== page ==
Does Stericycle, Inc.’s (NASDAQ:SRCL) Debt Level Pose A Problem?

Small-caps and large-caps are wildly popular among investors, however, mid-cap stocks, such as Stericycle, Inc. (NASDAQ:SRCL), with a market capitalization of US$4.0b, rarely draw their attention from the investing community. While they are less talked about as an investment category, mid-cap risk-adjusted returns have generally been better than more commonly focused stocks that fall into the small- or large-cap categories. This article will examine SRCL’s financial liquidity and debt levels to get an idea of whether the company can deal with cyclical downturns and maintain funds to accommodate strategic spending for future growth. Don’t forget that this is a general and concentrated examination of Stericycle’s financial health, so you should conduct further analysis into SRCL here.

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Does SRCL produce enough cash relative to debt?

Over the past year, SRCL has maintained its debt levels at around US$2.8b – this includes long-term debt. At this constant level of debt, SRCL’s cash and short-term investments stands at US$52m , ready to deploy into the business. On top of this, SRCL has produced US$207m in operating cash flow over the same time period, resulting in an operating cash to total debt ratio of 7.3%, meaning that SRCL’s debt is not appropriately covered by operating cash. This ratio can also be a sign of operational efficiency as an alternative to return on assets. In SRCL’s case, it is able to generate 0.073x cash from its debt capital.

Can SRCL pay its short-term liabilities?

With current liabilities at US$749m, the company has been able to meet these commitments with a current assets level of US$803m, leading to a 1.07x current account ratio. Usually, for Commercial Services companies, this is a suitable ratio since there is a bit of a cash buffer without leaving too much capital in a low-return environment.

NASDAQGS:SRCL Historical Debt January 30th 19
NASDAQGS:SRCL Historical Debt January 30th 19

Can SRCL service its debt comfortably?

SRCL is a relatively highly levered company with a debt-to-equity of 97%. This is not unusual for mid-caps as debt tends to be a cheaper and faster source of funding for some businesses. We can check to see whether SRCL is able to meet its debt obligations by looking at the net interest coverage ratio. A company generating earnings before interest and tax (EBIT) at least three times its net interest payments is considered financially sound. In SRCL’s, case, the ratio of 3.57x suggests that interest is appropriately covered, which means that debtors may be willing to loan the company more money, giving SRCL ample headroom to grow its debt facilities.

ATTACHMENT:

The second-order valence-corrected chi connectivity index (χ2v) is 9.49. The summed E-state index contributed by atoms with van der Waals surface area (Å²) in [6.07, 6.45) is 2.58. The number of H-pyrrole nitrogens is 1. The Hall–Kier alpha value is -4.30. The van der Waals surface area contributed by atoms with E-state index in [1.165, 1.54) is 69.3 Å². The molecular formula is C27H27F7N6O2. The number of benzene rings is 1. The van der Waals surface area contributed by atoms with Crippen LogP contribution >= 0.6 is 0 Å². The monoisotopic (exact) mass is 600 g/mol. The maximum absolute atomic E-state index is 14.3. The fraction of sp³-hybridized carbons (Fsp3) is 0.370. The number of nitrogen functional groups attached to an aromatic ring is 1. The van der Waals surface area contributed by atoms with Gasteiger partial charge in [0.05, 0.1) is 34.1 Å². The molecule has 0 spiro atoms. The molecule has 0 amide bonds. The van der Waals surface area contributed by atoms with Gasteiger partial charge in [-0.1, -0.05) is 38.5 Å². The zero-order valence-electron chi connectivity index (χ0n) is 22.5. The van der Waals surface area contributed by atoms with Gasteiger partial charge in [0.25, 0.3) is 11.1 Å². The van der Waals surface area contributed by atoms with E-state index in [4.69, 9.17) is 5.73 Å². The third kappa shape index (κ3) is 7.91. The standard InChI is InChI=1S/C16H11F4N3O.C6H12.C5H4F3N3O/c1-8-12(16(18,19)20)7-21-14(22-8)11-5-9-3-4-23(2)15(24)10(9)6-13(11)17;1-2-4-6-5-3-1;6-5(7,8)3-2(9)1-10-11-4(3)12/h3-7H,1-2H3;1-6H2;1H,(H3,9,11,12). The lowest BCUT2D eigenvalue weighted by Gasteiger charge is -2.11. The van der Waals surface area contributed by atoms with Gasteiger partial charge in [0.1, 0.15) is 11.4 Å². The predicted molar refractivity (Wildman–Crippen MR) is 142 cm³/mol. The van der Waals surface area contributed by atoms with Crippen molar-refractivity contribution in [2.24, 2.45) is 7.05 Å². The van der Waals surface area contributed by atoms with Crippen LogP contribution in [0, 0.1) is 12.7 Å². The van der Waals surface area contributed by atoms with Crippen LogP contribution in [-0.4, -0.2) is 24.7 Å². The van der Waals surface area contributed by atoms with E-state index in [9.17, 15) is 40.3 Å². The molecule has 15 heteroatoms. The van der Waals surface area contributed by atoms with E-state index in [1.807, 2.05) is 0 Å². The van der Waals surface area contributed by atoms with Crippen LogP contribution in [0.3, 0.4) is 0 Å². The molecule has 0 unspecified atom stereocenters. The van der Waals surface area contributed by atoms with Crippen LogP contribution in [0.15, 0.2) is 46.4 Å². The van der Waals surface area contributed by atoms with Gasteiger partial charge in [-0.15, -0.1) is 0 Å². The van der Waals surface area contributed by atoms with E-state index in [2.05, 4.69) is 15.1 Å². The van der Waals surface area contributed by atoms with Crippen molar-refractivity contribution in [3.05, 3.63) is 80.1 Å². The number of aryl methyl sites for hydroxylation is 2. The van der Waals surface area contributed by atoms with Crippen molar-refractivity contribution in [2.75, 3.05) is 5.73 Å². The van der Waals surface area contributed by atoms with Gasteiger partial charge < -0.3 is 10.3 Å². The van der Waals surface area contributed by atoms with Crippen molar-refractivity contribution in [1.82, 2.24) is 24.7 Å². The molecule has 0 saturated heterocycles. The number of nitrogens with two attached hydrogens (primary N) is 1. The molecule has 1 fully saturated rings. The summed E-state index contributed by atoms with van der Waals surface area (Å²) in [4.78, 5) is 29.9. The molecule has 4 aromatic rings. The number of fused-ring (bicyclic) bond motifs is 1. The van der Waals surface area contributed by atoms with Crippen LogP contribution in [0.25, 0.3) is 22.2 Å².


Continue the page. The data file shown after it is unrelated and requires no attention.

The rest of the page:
Next Steps:

Although SRCL’s debt level is towards the higher end of the spectrum, its cash flow coverage seems adequate to meet obligations which means its debt is being efficiently utilised. Since there is also no concerns around SRCL’s liquidity needs, this may be its optimal capital structure for the time being. I admit this is a fairly basic analysis for SRCL’s financial health. Other important fundamentals need to be considered alongside. You should continue to research Stericycle to get a more holistic view of the mid-cap by looking at:

  1. Future Outlook: What are well-informed industry analysts predicting for SRCL’s future growth? Take a look at our free research report of analyst consensus for SRCL’s outlook.
  2. Valuation: What is SRCL worth today? Is the stock undervalued, even when its growth outlook is factored into its intrinsic value? The intrinsic value infographic in our free research report helps visualize whether SRCL is currently mispriced by the market.
  3. Other High-Performing Stocks: Are there other stocks that provide better prospects with proven track records? Explore our free list of these great stocks here.

To help readers see past the short term volatility of the financial market, we aim to bring you a long-term focused research analysis purely driven by fundamental data. Note that our analysis does not factor in the latest price-sensitive company announcements.

The author is an independent contributor and at the time of publication had no position in the stocks mentioned. For errors that warrant correction please contact the editor at